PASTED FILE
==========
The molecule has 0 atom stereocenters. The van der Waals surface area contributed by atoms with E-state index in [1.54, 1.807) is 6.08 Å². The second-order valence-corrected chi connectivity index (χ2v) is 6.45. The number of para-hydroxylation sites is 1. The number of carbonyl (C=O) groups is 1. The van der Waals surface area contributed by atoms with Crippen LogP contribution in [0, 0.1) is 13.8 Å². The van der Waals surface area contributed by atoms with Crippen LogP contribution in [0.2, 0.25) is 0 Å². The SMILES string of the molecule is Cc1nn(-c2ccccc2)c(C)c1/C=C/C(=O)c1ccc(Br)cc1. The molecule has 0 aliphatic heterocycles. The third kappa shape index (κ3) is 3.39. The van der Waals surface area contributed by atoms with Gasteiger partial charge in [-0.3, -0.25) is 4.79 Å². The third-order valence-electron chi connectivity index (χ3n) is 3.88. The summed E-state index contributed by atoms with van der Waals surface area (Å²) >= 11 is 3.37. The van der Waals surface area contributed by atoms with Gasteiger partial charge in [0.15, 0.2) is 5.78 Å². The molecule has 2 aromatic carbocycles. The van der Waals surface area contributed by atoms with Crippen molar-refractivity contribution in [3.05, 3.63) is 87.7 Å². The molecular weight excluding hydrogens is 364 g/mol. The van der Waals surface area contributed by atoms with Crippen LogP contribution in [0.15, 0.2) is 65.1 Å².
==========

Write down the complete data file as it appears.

The molecule has 0 atom stereocenters. The van der Waals surface area contributed by atoms with E-state index in [1.54, 1.807) is 6.08 Å². The second-order valence-corrected chi connectivity index (χ2v) is 6.45. The number of para-hydroxylation sites is 1. The number of carbonyl (C=O) groups is 1. The van der Waals surface area contributed by atoms with Crippen LogP contribution in [0, 0.1) is 13.8 Å². The van der Waals surface area contributed by atoms with Crippen LogP contribution in [0.2, 0.25) is 0 Å². The SMILES string of the molecule is Cc1nn(-c2ccccc2)c(C)c1/C=C/C(=O)c1ccc(Br)cc1. The molecule has 0 aliphatic heterocycles. The third kappa shape index (κ3) is 3.39. The van der Waals surface area contributed by atoms with Gasteiger partial charge in [-0.3, -0.25) is 4.79 Å². The third-order valence-electron chi connectivity index (χ3n) is 3.88. The summed E-state index contributed by atoms with van der Waals surface area (Å²) >= 11 is 3.37. The van der Waals surface area contributed by atoms with Gasteiger partial charge in [0.15, 0.2) is 5.78 Å². The molecule has 2 aromatic carbocycles. The van der Waals surface area contributed by atoms with Crippen molar-refractivity contribution in [3.05, 3.63) is 87.7 Å². The molecular weight excluding hydrogens is 364 g/mol. The van der Waals surface area contributed by atoms with Crippen LogP contribution in [0.15, 0.2) is 65.1 Å².